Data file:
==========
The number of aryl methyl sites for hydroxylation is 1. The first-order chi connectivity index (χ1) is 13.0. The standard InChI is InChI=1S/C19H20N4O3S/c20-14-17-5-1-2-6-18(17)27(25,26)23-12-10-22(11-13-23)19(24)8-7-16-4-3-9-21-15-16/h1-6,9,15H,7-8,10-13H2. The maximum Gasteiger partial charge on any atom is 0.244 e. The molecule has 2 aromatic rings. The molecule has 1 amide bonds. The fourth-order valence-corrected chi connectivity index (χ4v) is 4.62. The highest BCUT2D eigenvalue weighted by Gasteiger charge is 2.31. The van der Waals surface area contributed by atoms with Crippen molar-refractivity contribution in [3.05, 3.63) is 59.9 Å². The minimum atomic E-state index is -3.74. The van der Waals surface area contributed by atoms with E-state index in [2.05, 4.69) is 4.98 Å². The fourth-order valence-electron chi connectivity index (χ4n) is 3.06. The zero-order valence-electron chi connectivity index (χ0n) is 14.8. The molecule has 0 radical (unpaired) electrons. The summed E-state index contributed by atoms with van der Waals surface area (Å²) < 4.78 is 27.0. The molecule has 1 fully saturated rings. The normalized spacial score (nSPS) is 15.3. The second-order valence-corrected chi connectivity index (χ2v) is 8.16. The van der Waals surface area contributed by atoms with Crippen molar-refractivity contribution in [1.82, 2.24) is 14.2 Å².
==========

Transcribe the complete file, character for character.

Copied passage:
The number of aryl methyl sites for hydroxylation is 1. The first-order chi connectivity index (χ1) is 13.0. The standard InChI is InChI=1S/C19H20N4O3S/c20-14-17-5-1-2-6-18(17)27(25,26)23-12-10-22(11-13-23)19(24)8-7-16-4-3-9-21-15-16/h1-6,9,15H,7-8,10-13H2. The maximum Gasteiger partial charge on any atom is 0.244 e. The molecule has 2 aromatic rings. The molecule has 1 amide bonds. The fourth-order valence-corrected chi connectivity index (χ4v) is 4.62. The highest BCUT2D eigenvalue weighted by Gasteiger charge is 2.31. The van der Waals surface area contributed by atoms with Crippen molar-refractivity contribution in [3.05, 3.63) is 59.9 Å². The minimum atomic E-state index is -3.74. The van der Waals surface area contributed by atoms with E-state index in [2.05, 4.69) is 4.98 Å². The fourth-order valence-electron chi connectivity index (χ4n) is 3.06. The zero-order valence-electron chi connectivity index (χ0n) is 14.8. The molecule has 0 radical (unpaired) electrons. The summed E-state index contributed by atoms with van der Waals surface area (Å²) < 4.78 is 27.0. The molecule has 1 fully saturated rings. The normalized spacial score (nSPS) is 15.3. The second-order valence-corrected chi connectivity index (χ2v) is 8.16. The van der Waals surface area contributed by atoms with Crippen molar-refractivity contribution in [1.82, 2.24) is 14.2 Å².